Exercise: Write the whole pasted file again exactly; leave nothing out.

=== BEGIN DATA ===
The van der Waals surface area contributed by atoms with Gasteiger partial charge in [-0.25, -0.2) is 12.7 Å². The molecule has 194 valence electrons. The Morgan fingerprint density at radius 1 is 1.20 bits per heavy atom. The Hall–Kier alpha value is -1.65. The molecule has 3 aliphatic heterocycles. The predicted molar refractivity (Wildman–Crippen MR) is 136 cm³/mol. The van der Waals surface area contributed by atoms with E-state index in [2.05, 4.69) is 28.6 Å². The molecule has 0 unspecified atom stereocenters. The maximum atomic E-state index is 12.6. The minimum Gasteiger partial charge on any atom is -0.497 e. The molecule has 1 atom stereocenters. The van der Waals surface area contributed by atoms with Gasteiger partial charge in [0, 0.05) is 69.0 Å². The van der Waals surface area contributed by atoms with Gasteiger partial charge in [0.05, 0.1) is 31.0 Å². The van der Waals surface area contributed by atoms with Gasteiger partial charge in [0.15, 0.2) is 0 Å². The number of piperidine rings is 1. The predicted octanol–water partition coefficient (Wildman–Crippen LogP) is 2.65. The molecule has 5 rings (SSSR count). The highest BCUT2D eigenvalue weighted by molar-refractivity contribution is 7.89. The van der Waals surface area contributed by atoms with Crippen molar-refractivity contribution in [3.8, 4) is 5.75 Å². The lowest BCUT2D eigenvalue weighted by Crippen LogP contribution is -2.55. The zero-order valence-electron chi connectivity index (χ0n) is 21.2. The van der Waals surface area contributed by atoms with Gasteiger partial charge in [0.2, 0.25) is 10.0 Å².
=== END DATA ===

The van der Waals surface area contributed by atoms with Gasteiger partial charge in [-0.25, -0.2) is 12.7 Å². The molecule has 194 valence electrons. The Morgan fingerprint density at radius 1 is 1.20 bits per heavy atom. The Hall–Kier alpha value is -1.65. The molecule has 3 aliphatic heterocycles. The predicted molar refractivity (Wildman–Crippen MR) is 136 cm³/mol. The van der Waals surface area contributed by atoms with E-state index in [2.05, 4.69) is 28.6 Å². The molecule has 0 unspecified atom stereocenters. The maximum atomic E-state index is 12.6. The minimum Gasteiger partial charge on any atom is -0.497 e. The molecule has 1 atom stereocenters. The van der Waals surface area contributed by atoms with Gasteiger partial charge in [0, 0.05) is 69.0 Å². The van der Waals surface area contributed by atoms with Gasteiger partial charge in [0.05, 0.1) is 31.0 Å². The van der Waals surface area contributed by atoms with Gasteiger partial charge in [0.15, 0.2) is 0 Å². The number of piperidine rings is 1. The predicted octanol–water partition coefficient (Wildman–Crippen LogP) is 2.65. The molecule has 5 rings (SSSR count). The highest BCUT2D eigenvalue weighted by molar-refractivity contribution is 7.89. The van der Waals surface area contributed by atoms with Crippen molar-refractivity contribution in [3.8, 4) is 5.75 Å². The lowest BCUT2D eigenvalue weighted by Crippen LogP contribution is -2.55. The zero-order valence-electron chi connectivity index (χ0n) is 21.2. The van der Waals surface area contributed by atoms with Gasteiger partial charge in [0.2, 0.25) is 10.0 Å².